How A Business Is Valued

How A Business is Valued

by North American Alliance of Business Brokers

GUESS WHAT: “It’s what the owner wants” IS NOT a viable explanation from
business brokers to how their businesses for sale are priced. Ask the business
broker or seller for a detailed explanation of how it was priced. If business
brokers or sellers decline your request on their businesses for sale THEN GET

Too many business brokers do not do ANY due diligence in pricing their
businesses for sale and most sellers do not have any concept on pricing a
business to sell. IN ADDITION, “my accountant told me” is also not a valid
reason because an accountant places a hard value on a business NOT a market
value as is needed when selling a business.

There are many models used by business brokers in placing a market value on
businesses for sale. In some form of the analysis, a cash flow (true profit) and
true gross sales figure needs to be determined. If real estate is involved, it should
be added in as a separate figure.

The following independent pricing models are widely used by business brokers
and accepted throughout the industry – it is also easily verified (not including real

• Cash Flow x Industry Multiplier usually 2 – 4 ( cash flow is the bottom line
+ all unnecessary expenses added back into the bottom line) depending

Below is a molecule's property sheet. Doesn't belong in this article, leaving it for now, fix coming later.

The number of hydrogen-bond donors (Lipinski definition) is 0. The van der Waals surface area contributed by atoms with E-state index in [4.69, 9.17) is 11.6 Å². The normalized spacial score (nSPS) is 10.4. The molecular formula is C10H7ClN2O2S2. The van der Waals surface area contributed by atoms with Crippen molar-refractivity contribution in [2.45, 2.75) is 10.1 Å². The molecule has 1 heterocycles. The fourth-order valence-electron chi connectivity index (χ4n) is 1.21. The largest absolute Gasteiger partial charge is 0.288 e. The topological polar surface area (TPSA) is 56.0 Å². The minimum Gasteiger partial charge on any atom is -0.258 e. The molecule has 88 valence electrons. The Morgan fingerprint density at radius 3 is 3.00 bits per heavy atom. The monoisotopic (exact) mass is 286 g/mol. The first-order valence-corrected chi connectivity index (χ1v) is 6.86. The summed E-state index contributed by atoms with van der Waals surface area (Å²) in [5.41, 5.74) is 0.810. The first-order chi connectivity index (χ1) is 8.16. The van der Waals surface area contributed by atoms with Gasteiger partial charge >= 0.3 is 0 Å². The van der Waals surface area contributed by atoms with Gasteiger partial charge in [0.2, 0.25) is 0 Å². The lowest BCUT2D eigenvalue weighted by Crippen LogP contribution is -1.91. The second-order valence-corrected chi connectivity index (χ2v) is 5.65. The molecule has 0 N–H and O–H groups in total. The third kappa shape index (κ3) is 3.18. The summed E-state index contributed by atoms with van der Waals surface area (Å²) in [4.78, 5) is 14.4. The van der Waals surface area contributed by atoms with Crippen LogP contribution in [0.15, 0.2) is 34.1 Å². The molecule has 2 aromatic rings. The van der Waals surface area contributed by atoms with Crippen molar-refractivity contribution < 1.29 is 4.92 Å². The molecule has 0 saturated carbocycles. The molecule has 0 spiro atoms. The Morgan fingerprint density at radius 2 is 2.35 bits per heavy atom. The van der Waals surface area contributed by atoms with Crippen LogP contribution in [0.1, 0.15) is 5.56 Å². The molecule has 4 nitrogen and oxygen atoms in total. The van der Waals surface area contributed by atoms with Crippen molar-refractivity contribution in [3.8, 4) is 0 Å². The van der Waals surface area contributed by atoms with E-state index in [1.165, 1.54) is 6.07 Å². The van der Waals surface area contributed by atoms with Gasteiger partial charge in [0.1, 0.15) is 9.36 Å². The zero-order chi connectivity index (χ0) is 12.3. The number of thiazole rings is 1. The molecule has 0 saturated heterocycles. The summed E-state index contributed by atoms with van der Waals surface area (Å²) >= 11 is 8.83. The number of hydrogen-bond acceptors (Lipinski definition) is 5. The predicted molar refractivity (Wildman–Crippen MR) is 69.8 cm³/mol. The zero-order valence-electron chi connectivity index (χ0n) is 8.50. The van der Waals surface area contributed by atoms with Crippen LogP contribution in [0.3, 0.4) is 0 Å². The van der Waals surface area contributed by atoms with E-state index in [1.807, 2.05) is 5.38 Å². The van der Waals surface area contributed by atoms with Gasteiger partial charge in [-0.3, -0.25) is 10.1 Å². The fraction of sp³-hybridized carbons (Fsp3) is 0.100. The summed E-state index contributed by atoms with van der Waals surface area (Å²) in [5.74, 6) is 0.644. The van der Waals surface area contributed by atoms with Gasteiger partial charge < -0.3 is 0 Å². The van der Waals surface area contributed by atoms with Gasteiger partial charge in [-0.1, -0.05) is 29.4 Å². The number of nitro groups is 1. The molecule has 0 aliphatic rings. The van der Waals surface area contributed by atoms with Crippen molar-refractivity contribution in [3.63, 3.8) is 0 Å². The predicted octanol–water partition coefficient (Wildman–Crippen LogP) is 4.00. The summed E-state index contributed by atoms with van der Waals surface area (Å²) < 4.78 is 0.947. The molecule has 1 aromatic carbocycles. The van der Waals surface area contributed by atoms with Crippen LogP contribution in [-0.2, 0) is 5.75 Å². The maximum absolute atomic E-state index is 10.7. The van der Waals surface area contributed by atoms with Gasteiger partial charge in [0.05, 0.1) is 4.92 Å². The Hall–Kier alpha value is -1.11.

on industry and growth.
• Cash Flow x 1 – 3 + all equipment and inventory (depends on industry &
• 70-100% of gross sales for retail or manufacturing related businesses
(depends on cash flow)
• 60-80% of gross sales for food related businesses (depends on cash flow)
• 30-60% of gross sales for service related businesses (depends on cash

Look past gross sales multipliers as they can be misleading.

If you encounter a detailed and confusing market value formula from business
brokers or sellers then we suggest stepping back because an old ploy by some
business brokers is to complicate a formula to where a buyer gives up and trusts
the business broker or seller. If a business broker can’t give you the cash flow
and gross sales values then move on.

Too many business buyers concentrate on gross sales without proper knowledge
of the basic operating expenses to profit on businesses for sale (cash flow).
Cash flow is the true profit of the business and you should demand that the
business broker show you the cash flow and how it was derived from the tax
returns and/or other financial statements.

Cash Flow – not gross sales – determines the profitability of the business.